Updated April 16, 2022
Are you looking to completely demolish a structure? Or maybe just looking to demolish its interior.
Either way, you will likely need to apply for a permit to make sure the work will meet your community's standards as defined in the city’s code.
Find out now: Does My Project Need a Permit?
How to File for a Demolition Permit
Review your city’s permit requirements.
Your city’s Building Department will only be able to issue a demolition permit in certain situations.
- Site plan for redevelopment has been approved by the Planning Department
- Notice to Repair or Demolish has been issued by Building Inspections or Code Compliance
- Court order requiring demolition
Prepare all the required information.
As part of the application process, you will likely need to provide a number of documents:
- Proof of insurance — general liability, workers’ compensation, and auto
- Performance surety — performance bond, letter of credit, or cashier's check
- Site plan — for properties with more than one building
Give yourself time to apply.
Most applications take about 30 minutes to complete once you've assembled all the required information (See next step.), but it can take several business days for your application to be accepted. This will vary from city to city.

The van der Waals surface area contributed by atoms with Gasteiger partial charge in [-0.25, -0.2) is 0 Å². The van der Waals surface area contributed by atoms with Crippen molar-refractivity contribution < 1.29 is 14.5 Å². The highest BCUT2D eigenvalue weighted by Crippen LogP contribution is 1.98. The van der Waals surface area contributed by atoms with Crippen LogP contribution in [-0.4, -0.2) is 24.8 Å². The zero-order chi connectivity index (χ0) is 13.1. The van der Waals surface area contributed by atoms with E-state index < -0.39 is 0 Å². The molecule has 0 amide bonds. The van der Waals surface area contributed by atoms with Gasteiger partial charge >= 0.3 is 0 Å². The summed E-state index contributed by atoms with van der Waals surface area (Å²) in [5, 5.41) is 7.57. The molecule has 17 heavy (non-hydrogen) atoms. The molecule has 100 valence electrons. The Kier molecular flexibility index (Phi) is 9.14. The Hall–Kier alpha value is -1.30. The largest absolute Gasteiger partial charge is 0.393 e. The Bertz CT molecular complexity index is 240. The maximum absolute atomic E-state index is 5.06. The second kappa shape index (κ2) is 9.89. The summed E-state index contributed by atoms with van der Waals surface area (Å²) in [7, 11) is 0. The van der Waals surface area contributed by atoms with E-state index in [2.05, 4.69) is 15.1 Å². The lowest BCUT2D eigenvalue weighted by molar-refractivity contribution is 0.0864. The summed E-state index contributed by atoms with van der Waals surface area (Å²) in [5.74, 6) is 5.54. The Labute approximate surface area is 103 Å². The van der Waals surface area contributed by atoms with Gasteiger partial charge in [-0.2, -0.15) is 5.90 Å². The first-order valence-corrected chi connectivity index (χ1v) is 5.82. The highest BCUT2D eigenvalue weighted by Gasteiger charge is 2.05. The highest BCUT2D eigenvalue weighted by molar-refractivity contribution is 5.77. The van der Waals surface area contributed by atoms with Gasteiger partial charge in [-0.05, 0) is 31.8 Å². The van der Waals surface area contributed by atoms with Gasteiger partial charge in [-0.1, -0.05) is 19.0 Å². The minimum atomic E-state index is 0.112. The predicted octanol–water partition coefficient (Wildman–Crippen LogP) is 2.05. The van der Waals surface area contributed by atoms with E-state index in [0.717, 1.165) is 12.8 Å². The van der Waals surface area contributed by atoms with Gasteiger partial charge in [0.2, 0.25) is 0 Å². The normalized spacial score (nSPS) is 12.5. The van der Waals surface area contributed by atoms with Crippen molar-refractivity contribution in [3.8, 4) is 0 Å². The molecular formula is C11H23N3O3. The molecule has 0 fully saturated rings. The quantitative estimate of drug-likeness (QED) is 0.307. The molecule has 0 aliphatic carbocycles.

Be ready to pay for the permit.
Permits require a fee, so you’ll need to enter your debit/credit card information at this time.
The fee is generally $200-$400 but varies depending on the type of demolition project and the location.
Submit your permit application.
Many municipalities offer an online option, but others may require that you apply in-person at your city’s Building Department.
Your application is reviewed.
You will likely get an email to confirm receipt of your application.
You can expect to hear back about your application within three business days.
*Keep in mind that you may need to revise your application or re-submit attachments if any information is missing or incorrect.
Prepare for what happens next.
Once your permit application is accepted, the public utilities must be notified. Contact them directly to ask them to cut off your utilities.
Your local department will need confirmation from all utility companies (gas, electric, and water) before they can issue a demolition permit.